Egyptian Army officers regularly train alongside their American counterparts, part of a tradition that dates back several decades, and SCAF officials are familiar faces around the halls of Congress.

But since its initial, cautious remarks on the violence that broke out last week between protesters and state security forces, the U.S. State Department has slowly ramped up its rhetoric.

In a background briefing before the recent uprising, a senior State Department official told HuffPost that the Obama Administration does not believe that SCAF generals have any intention of continuing to openly lead the nation, something that most Egyptian analysts agree is probably the case. But whether SCAF would be willing to give up the trappings of behind-the-scenes power they retained under Mubarak -- including, by some counts, control of one third of the Egyptian economy -- is yet to be seen.

"I think it doesn't matter whether they are in the forefront or if they merely have all the power to make decisions and to topple regimes and to make their own constitution," said Bakri. "The fact is they should not be allowed to be anything but to protect the country."

On Tuesday, the State Department, which has been wary of direct confrontation with SCAF's management of Egypt, for the first time explicitly condemned "the excessive force used by the police."

"We believe that the Egyptian Government has a particular responsibility to restrain security forces and to allow the Egyptian people to peacefully express themselves," spokeswoman Victoria Nuland said, following an earlier statement that had called for restraint from "all involved."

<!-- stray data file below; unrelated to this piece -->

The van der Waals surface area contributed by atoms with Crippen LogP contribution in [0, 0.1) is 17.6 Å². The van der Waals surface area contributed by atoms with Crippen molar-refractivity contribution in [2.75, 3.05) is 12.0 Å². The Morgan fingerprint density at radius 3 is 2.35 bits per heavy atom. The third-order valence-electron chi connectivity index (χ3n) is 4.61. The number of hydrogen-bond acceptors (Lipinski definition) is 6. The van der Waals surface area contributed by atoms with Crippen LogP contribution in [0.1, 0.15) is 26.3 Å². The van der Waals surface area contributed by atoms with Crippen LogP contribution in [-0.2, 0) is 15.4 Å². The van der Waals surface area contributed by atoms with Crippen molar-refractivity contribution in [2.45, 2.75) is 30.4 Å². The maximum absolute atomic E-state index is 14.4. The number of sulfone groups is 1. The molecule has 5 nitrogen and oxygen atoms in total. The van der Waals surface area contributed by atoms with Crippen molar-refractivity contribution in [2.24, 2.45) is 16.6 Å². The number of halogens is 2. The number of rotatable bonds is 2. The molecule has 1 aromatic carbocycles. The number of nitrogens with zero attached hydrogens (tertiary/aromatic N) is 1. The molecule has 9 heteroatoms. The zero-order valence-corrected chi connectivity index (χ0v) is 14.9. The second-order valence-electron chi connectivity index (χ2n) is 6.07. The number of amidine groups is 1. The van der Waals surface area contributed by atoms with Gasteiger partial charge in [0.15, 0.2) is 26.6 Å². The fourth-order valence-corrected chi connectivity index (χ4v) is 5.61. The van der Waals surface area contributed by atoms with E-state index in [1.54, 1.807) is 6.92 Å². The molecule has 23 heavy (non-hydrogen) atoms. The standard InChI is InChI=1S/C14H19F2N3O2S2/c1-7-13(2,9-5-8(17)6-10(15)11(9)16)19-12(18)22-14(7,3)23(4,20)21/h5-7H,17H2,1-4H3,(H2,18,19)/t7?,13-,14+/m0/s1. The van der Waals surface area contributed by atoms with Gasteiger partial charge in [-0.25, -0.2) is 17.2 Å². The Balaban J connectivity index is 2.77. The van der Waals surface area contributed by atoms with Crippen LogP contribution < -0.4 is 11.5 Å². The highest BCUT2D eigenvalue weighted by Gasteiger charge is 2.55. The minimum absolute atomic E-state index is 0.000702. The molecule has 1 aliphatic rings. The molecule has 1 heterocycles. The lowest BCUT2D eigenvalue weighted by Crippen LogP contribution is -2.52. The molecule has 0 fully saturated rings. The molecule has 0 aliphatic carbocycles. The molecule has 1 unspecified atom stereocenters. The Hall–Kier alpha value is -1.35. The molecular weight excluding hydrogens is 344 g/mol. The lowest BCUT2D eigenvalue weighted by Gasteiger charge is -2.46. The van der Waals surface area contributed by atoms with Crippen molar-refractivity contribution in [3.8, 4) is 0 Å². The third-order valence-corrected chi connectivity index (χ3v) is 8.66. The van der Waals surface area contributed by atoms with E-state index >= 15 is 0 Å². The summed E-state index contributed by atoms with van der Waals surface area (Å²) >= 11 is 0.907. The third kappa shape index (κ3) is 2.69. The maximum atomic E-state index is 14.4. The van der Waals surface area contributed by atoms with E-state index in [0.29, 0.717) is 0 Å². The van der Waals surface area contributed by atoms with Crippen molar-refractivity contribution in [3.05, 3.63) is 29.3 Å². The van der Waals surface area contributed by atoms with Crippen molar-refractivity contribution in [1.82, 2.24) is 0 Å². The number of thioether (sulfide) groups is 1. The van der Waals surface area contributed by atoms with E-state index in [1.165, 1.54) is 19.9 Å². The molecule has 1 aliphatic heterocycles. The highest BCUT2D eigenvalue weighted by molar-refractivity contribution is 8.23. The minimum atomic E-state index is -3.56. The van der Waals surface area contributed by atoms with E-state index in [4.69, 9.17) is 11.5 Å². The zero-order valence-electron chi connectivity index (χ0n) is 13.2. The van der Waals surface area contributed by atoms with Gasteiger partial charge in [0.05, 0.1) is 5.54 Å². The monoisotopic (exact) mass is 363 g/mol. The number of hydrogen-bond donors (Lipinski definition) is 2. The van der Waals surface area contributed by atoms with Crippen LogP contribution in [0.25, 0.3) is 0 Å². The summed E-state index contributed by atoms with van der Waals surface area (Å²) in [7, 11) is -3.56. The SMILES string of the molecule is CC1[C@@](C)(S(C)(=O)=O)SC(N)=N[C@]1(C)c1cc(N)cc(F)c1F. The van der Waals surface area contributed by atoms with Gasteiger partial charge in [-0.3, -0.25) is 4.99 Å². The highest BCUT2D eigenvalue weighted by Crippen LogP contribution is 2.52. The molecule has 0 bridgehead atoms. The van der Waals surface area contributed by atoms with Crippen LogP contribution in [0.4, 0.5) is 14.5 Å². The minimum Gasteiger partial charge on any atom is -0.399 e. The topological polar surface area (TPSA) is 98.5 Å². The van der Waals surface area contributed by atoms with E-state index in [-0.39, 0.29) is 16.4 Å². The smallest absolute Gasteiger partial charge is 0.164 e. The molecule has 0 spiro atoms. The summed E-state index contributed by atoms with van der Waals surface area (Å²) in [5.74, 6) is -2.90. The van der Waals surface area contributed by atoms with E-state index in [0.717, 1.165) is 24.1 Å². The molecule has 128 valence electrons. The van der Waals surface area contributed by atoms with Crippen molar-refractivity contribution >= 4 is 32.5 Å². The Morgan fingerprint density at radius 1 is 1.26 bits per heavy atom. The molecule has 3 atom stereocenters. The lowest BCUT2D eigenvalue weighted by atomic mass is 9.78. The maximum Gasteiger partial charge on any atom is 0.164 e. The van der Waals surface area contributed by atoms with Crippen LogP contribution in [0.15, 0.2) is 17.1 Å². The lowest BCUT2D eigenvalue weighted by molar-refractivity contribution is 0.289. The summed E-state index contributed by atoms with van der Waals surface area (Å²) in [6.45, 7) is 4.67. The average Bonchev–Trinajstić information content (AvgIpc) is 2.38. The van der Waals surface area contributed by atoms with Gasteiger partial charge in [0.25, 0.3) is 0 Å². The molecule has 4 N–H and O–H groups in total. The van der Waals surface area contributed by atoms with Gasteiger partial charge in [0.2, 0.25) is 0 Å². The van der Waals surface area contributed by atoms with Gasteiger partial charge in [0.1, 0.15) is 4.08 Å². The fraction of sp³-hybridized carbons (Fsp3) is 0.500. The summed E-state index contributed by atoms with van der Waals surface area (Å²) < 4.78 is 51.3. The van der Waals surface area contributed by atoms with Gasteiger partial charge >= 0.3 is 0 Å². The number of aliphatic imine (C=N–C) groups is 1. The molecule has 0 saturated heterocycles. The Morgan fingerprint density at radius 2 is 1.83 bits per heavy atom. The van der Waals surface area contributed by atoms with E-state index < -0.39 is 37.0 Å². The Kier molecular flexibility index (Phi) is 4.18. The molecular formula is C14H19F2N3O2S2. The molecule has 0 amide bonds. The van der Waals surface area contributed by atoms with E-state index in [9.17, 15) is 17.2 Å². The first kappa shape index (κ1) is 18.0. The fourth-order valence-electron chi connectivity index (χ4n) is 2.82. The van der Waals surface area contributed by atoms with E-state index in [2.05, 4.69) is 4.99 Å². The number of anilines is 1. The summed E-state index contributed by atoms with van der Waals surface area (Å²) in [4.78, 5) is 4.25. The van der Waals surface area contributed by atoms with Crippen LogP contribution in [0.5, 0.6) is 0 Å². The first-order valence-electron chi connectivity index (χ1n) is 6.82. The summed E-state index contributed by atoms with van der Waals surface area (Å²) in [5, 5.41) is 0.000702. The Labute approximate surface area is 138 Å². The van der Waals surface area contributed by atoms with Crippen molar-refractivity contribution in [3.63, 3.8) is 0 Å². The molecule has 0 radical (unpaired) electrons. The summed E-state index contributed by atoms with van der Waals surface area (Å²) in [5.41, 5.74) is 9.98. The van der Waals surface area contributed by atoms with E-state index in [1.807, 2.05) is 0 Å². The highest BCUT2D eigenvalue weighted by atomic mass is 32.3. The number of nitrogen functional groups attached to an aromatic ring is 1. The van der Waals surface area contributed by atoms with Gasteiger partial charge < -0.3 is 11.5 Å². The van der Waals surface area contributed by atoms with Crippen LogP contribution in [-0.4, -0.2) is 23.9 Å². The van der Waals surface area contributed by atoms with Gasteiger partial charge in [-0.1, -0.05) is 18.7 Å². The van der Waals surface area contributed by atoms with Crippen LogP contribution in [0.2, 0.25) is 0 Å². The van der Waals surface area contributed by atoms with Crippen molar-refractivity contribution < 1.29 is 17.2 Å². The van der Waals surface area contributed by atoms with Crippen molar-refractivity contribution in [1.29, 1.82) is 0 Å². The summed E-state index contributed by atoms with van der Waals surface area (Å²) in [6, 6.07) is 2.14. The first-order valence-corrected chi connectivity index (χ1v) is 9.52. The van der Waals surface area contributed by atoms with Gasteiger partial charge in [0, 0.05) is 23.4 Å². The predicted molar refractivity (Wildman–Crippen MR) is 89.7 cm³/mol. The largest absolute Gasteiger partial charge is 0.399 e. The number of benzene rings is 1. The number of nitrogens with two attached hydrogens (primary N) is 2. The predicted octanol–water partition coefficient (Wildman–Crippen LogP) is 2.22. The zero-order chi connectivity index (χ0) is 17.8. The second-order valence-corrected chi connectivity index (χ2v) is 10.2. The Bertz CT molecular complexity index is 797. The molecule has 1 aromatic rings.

The big question, analysts say, is whether the military can be trusted to actually turn over power to a civilian government, and if parliamentary elections held under these murky circumstances would be a step in that direction.

"Frankly I never believed the elections should happen, because if SCAF was there, what kind of elections are we getting?" said Bakri. "People have died for clean elections and if SCAF is involved it will not be a clean election."

Aboul Ghar, whose party suspended campaigning this week and who would like to see the vote delayed two weeks to allow the parties to regroup, said that SCAF's failure has brought great disappointment to Egypt's revolutionaries.

"People expected the army to do better, and they did not. And they did not because of their incapability. They don't have the experience; they don’t have the political vision. You saw the press conference -- to give answers like that in an interview, any politician, he would vanish! It would be a scandal for any politician to behave like this."

"My feeling is [the SCAF] wants to have a safe retreat -- a safe retreat and all their previous privileges," Ghar continued. "But they won't have this condition. They will be forced to lose a good part of their privileges. They will have to."